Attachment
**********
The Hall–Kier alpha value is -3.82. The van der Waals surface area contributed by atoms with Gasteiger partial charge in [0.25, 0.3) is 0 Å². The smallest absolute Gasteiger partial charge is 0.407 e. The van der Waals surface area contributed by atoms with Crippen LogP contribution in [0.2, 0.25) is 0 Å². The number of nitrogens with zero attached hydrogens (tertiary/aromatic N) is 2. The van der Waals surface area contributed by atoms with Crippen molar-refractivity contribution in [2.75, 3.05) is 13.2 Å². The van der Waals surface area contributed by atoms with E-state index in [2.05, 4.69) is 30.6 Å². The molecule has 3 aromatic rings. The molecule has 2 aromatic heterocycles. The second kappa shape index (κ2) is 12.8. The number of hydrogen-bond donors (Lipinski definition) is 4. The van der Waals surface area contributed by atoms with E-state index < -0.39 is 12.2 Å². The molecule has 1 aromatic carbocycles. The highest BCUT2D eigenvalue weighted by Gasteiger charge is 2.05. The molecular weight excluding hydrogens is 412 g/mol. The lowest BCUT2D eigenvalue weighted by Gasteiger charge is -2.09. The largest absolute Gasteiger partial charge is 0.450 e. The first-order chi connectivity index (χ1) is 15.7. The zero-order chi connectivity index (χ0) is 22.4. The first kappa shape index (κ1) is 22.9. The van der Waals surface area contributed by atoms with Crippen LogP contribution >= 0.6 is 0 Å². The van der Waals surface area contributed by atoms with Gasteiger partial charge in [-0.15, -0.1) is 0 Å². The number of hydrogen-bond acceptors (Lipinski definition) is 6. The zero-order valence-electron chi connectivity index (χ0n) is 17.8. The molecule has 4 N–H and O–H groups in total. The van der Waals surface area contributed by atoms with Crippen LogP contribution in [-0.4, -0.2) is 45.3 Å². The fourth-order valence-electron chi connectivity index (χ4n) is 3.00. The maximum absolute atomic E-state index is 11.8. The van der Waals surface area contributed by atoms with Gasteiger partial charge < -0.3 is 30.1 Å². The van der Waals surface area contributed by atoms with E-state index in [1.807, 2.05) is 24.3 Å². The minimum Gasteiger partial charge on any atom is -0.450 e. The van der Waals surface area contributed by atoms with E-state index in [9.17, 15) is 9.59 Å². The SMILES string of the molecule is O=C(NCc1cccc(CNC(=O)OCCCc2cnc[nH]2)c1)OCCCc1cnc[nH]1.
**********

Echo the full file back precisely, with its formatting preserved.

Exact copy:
The Hall–Kier alpha value is -3.82. The van der Waals surface area contributed by atoms with Gasteiger partial charge in [0.25, 0.3) is 0 Å². The smallest absolute Gasteiger partial charge is 0.407 e. The van der Waals surface area contributed by atoms with Crippen LogP contribution in [0.2, 0.25) is 0 Å². The number of nitrogens with zero attached hydrogens (tertiary/aromatic N) is 2. The van der Waals surface area contributed by atoms with Crippen molar-refractivity contribution in [2.75, 3.05) is 13.2 Å². The van der Waals surface area contributed by atoms with E-state index in [2.05, 4.69) is 30.6 Å². The molecule has 3 aromatic rings. The molecule has 2 aromatic heterocycles. The second kappa shape index (κ2) is 12.8. The number of hydrogen-bond donors (Lipinski definition) is 4. The van der Waals surface area contributed by atoms with E-state index < -0.39 is 12.2 Å². The molecule has 1 aromatic carbocycles. The highest BCUT2D eigenvalue weighted by Gasteiger charge is 2.05. The molecular weight excluding hydrogens is 412 g/mol. The lowest BCUT2D eigenvalue weighted by Gasteiger charge is -2.09. The largest absolute Gasteiger partial charge is 0.450 e. The first-order chi connectivity index (χ1) is 15.7. The zero-order chi connectivity index (χ0) is 22.4. The first kappa shape index (κ1) is 22.9. The van der Waals surface area contributed by atoms with Crippen LogP contribution >= 0.6 is 0 Å². The van der Waals surface area contributed by atoms with Gasteiger partial charge in [-0.15, -0.1) is 0 Å². The number of hydrogen-bond acceptors (Lipinski definition) is 6. The zero-order valence-electron chi connectivity index (χ0n) is 17.8. The molecule has 4 N–H and O–H groups in total. The van der Waals surface area contributed by atoms with Crippen LogP contribution in [-0.4, -0.2) is 45.3 Å². The fourth-order valence-electron chi connectivity index (χ4n) is 3.00. The maximum absolute atomic E-state index is 11.8. The van der Waals surface area contributed by atoms with Gasteiger partial charge < -0.3 is 30.1 Å². The van der Waals surface area contributed by atoms with E-state index in [1.807, 2.05) is 24.3 Å². The minimum Gasteiger partial charge on any atom is -0.450 e. The van der Waals surface area contributed by atoms with E-state index in [9.17, 15) is 9.59 Å². The SMILES string of the molecule is O=C(NCc1cccc(CNC(=O)OCCCc2cnc[nH]2)c1)OCCCc1cnc[nH]1.